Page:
Wednesday, December 9, 2009

Will delaying ebook releases of most popular titles "preserve our industry"?

My work day started and ended (and twice in the middle) with people asking me if I heard the story from the Wall Street Journal that Simon & Schuster CEO Carolyn Reidy announced they are planning to delay the ebook release of some of their new titles three to four months after the hardcover release, taking a stand against discount ebook pricing, and Hachette is doing the same. Before I went to bed I read the news that Harper Collins is also falling in line.

It is important not to lose sight of the fact that Simon & Schuster is talking about doing this with 35 out of 2000 titles they publish in a year. This strategy is for blockbuster releases, not for most books.

Last summer I applauded Dominique Raccah (in this post) for taking a similar, bold, and (at the time) unpopular stand, and starting this conversation when the WSJ reported that Sourcebooks would delay the ebook release of one of their major Fall titles. I'm becoming less convinced of the viability of this strategy.

Did you read the quote from Hachette Book Group CEO David Young?

"We're doing this to preserve our industry," Mr. Young said. "I can't sit back and watch years of building authors sold off at bargain-basement prices. It's about the future of the business."

Preserve our industry? Years of building authors? For a company as progressive as Hachette on the digital front, it sounds to me like Young is more concerned about the past than the "future of the business." This feels more like grasping at the stream to pull the water back into the bucket, but it may be too late. Compare these actions and statements to the position Amazon took three years ago selling digital books, often at a loss, to prime their pump into the digital market. They actually encouraged publishers to set their digital list price to match highest priced available print edition to increase the value of their $9.99 price point. Publishers were happy to oblige since Amazon pays publishers a percentage of the digital list price. The higher the list price, the more the publisher makes and Amazon potentially loses. This is tempered somewhat by distribution agreement clauses stating that digital list prices will be consistent across retailers, so publishers can't drive up the list price for Amazon and lower it for Sony, B&N, eBooks.com, etc.

Unfortunately, industry leaders are now telling digital book consumers that they are not important. They are attempting to roll back the swell Amazon has been stirring up for three years. They want to band together to cling to old practices before the market grows large enough to be deemed significant. Yet, regardless of the desire to preserve our old business model, the real power is in the hands of the market--the reader, the consumer. Consumers don't care about "preserving our industry" or protecting the "years of building an author." Consumers of all goods and services today expect to get what they want, when they want it, for the best price they can get it. Period.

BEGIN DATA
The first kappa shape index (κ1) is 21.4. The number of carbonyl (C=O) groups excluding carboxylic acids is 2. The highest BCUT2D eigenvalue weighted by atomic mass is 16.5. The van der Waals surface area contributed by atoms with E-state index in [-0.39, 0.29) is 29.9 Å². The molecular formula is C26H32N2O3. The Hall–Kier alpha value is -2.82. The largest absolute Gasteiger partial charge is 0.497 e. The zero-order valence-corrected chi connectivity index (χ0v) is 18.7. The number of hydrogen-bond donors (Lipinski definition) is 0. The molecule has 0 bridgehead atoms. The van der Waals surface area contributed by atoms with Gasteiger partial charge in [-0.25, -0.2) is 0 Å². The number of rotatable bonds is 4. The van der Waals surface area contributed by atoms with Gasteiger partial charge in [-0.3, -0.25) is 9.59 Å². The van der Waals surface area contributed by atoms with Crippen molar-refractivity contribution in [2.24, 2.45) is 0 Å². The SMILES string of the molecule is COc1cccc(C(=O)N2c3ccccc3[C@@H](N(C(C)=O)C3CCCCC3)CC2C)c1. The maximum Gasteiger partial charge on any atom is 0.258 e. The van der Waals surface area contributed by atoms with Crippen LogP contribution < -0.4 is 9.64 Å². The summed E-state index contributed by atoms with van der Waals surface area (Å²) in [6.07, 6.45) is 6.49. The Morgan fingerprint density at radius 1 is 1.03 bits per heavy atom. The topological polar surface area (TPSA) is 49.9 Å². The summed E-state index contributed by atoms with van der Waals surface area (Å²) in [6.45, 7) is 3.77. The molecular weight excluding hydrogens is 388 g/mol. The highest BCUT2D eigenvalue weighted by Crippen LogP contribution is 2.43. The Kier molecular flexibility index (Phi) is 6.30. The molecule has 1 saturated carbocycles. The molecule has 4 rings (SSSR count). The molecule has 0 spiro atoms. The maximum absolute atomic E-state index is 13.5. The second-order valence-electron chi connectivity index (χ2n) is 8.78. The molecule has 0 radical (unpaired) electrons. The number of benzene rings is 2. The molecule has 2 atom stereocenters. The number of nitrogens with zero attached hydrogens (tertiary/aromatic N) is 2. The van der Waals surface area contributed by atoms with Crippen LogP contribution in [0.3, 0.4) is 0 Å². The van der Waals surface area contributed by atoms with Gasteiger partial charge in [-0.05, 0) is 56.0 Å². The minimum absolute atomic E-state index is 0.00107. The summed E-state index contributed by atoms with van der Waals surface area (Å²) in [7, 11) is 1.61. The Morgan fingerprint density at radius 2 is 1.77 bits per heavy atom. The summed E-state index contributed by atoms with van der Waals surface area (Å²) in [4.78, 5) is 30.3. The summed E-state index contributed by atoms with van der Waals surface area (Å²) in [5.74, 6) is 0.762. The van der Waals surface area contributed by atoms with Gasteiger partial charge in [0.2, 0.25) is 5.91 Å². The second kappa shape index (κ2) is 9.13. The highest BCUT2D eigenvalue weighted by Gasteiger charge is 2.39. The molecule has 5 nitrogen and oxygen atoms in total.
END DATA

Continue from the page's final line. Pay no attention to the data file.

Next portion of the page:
The strategy of delaying ebook releases may actually harm the industry more than it will help. The digital market may be small, but they are also voracious readers, active consumers of digital and print books, technically savvy, and vocal. Do we really want to piss them off? Seems to me that denying this group access to the most popular titles is simply going to promote piracy. (Note: Piracy, IMHO, is really only an issue for the blockbuster titles anyway. It is word-of-mouth marketing for the rest of us.)

Rather than denying consumers access to the most popular titles in the digital editions they want, why not take advantage of the flexibility the digital market provides? Big ticket publishers could offer prerelease digital editions before hardcover and actually charge a premium for it. Publishers can also offset high priced new release ebooks with sale priced and even free backlist. And, publishers should adjust the price of a title through its life cycle. Why should a digital edition be $9.99 if a mass market paperback is available for $6.99?

I know that publishers cannot dictate the selling price a retailer sets for its books but if retailers like Amazon and Barnes & Noble aren't willing to honor a publisher's premium list price, pull it. That is another benefit of the digital market. You can change prices, and even turn things on and off with a "flip of a switch." And, there's no reason a publisher can't sell digital editions direct from their own Web sites. If it is a premium, prerelease edition of a blockbuster title, consumers will find it.

At B&H we are actively exploring and experimenting with fluid pricing strategies. We are also embracing the real challenge of using the power of technology to enrich and connect content, readers, and authors to add value consumers are willing to pay for beyond a $9.99 read.

That's the way I see it, today anyway.

13 comments:

Anonymous said...

Thank You very much for your recent article.

I am a voracious reader and a Kindle owner. It seems like everyday I am running into another article or another Publishing executive informing me that my purchase of over 100 books in the past nine months is ..

DESTROYING PUBLISHING!

and that their authors must be protected from me and my consumption of their product.

It is a puzzle to me. I thought that as a buyer of literary products I would perhaps be ... valued. Courted. Appreciated?

Voracious Reader said...

Another Kindle owner and voracious reader. I've purchased a lot more books since buying my Kindle. It's sad to me that publishers refuse to get creative and embrace the changing climate.